Tag Archives: Theology

Treasure in the Dark?

Since the arrival of my son, I’ve seen more hours of darkness than usual, and it got me thinking about whether darkness is all bad. There is something about those silent hours in the dead of night that have a kind of peace to them (except when the baby is screaming!)

So often, darkness is demonised, and yet we need it. We need the darkness of night as much as we need the light of day and many beautiful things have their beginnings in the darkness. As Barbara Taylor Brown writes in her excellent book “Learning to Walk in the Dark”

“New life starts in the dark whether it is a seed in the ground, a baby in the womb, or Jesus in the tomb.”

It seems obvious when you think about it, Jesus wasn’t resurrected in the sunshine, but in the darkness of the tomb, flowers need the darkness of the ground to bloom, babies need the comforting darkness of the womb to grow before they face the light of the world.

Darkness wasn’t created, it’s an absence not a presence – but God didn’t eliminate it from the creation He called ‘good’. Perhaps it’s because, as Psalm 139 recounts, “Even the darkness is not dark to You, And the night is as bright as the day Darkness and light are alike to You.”

So I wonder if it’s time to rethink darkness, to the wonder and potential that it holds. The late poet Mary Oliver understood a little of this I think when she wrote the words:

“Someone I loved once gave me a box full of darkness. It took me years to understand that this too, was a gift.”

What can we learn in the darkness, that we couldn’t learn in the light?

In the darkest days of depression, I learned to lean on God in ways I never would have done without it and I’m reminded of the things that are revealed in the darkness throughout the Bible.

Jonah in the darkness in the belly of the whale, David in the cave at Adullam – God transforms people in their darkness.

And I wonder what treasure can be found in whatever darkness you face? (Isaiah 43:5)

 

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Let There Be Light

“The people walking in darkness have seen a great light, on those living in the land of deep darkness a light has dawned.” Isaiah 9:2

Let there be light.

These words were the beginning of everything, the light came and God’s creative power was revealed in all its splendour for the first time.

They are some of the most powerful words in scripture – we cannot deny the power of light.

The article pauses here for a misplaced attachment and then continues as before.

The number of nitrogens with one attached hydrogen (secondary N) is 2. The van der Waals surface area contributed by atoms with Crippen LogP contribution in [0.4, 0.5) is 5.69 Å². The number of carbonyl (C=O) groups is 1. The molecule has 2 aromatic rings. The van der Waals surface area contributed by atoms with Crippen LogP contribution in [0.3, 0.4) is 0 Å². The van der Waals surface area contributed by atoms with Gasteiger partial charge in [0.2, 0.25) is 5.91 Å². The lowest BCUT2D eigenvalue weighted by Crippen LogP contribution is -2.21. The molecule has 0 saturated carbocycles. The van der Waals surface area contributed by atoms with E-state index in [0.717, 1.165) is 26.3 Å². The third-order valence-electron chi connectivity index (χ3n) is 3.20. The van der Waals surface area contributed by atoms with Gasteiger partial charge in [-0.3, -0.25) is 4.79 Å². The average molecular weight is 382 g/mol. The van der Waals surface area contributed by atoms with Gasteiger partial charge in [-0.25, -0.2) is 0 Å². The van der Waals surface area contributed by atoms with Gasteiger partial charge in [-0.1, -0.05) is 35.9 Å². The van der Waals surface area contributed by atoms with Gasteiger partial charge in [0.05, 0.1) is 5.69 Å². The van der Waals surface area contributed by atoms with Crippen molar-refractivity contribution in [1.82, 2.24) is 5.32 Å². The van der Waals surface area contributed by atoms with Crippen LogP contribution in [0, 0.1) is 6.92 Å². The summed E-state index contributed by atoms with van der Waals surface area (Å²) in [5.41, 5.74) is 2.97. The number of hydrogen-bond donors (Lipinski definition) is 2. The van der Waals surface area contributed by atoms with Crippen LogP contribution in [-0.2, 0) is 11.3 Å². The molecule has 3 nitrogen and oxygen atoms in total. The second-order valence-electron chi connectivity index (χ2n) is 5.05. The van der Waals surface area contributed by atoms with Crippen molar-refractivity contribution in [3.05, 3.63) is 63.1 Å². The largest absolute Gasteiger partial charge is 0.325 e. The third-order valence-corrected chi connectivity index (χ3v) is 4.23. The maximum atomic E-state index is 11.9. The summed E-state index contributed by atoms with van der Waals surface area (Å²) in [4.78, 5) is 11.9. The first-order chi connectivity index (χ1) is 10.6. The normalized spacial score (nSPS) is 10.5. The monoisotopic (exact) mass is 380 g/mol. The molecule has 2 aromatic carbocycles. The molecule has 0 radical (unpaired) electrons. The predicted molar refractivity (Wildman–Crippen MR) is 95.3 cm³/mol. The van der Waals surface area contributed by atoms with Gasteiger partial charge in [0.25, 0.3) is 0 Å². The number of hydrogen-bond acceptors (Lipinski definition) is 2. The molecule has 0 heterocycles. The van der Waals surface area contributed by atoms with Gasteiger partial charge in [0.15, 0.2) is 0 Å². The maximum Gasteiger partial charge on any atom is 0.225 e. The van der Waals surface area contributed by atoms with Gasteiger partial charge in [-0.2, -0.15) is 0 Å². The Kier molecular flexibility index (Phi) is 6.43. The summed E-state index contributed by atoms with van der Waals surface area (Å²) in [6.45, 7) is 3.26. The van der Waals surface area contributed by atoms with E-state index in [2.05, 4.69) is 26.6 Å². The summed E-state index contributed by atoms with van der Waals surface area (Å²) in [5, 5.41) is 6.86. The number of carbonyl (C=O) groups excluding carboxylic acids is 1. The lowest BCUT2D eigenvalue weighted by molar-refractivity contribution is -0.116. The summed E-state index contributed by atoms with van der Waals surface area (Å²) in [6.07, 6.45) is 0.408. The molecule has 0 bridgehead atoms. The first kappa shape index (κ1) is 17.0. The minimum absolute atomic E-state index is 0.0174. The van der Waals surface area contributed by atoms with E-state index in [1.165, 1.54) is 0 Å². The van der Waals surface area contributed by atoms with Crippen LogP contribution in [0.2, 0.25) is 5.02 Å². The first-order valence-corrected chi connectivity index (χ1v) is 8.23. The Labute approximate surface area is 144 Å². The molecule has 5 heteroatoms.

Sometimes its as comforting as a night light for a child, at others its a harsh glare of realisation.

In John’s gospel the account of Jesus coming to earth in human form begins with light.

“In the beginning was the Word, and the Word was with God, and the Word was God. He was with God in the beginning. Through him all things were made; without him nothing was made that has been made.  In him was life, and that life was the light of all mankind. The light shines in the darkness, and the darkness has not overcome it.”

Light bids us to wait in hope for the day when the light will shine in all its fullness.

Christmas tells us that the Light of the World was and is willing to descend into the darkness of our humanity for our sake and will not be extinguished by it.

Tim Keller writes that:

“He is a light for us when all other lights go out.”

I pray that this Christmas, whatever darkness you may face, that you feel God’s presence with you as we remember that the God who formed the stars descended to us to come close – and to draw us closer to Him.

I love my degree

I love my degree. 

I feel enormously privileged that I get to study the word of God, every day. That I get to sit with some of the world’s best theological scholars and just have a chat! That I get to be in a place where people care, about me, about my dreams and about my calling. 

I am writing an essay at the moment about the comfort of God. About how we can communicate the comfort of God to those struggling with mental illness, reading the Bible, what scholars have said about the Bible and how they have illuminated the text. 

I get to grapple with the text and work out how best to encourage and comfort those suffering. 

Of course there are times when I’ve been exhausted and tired and not really want to write another word! But still, I love my degree. 

I am excited about what is coming next – but I can say – without a doubt that these have been the most difficult, most wonderful years of my life. 

I love my degree. And I thank God that I’ve been able to do it!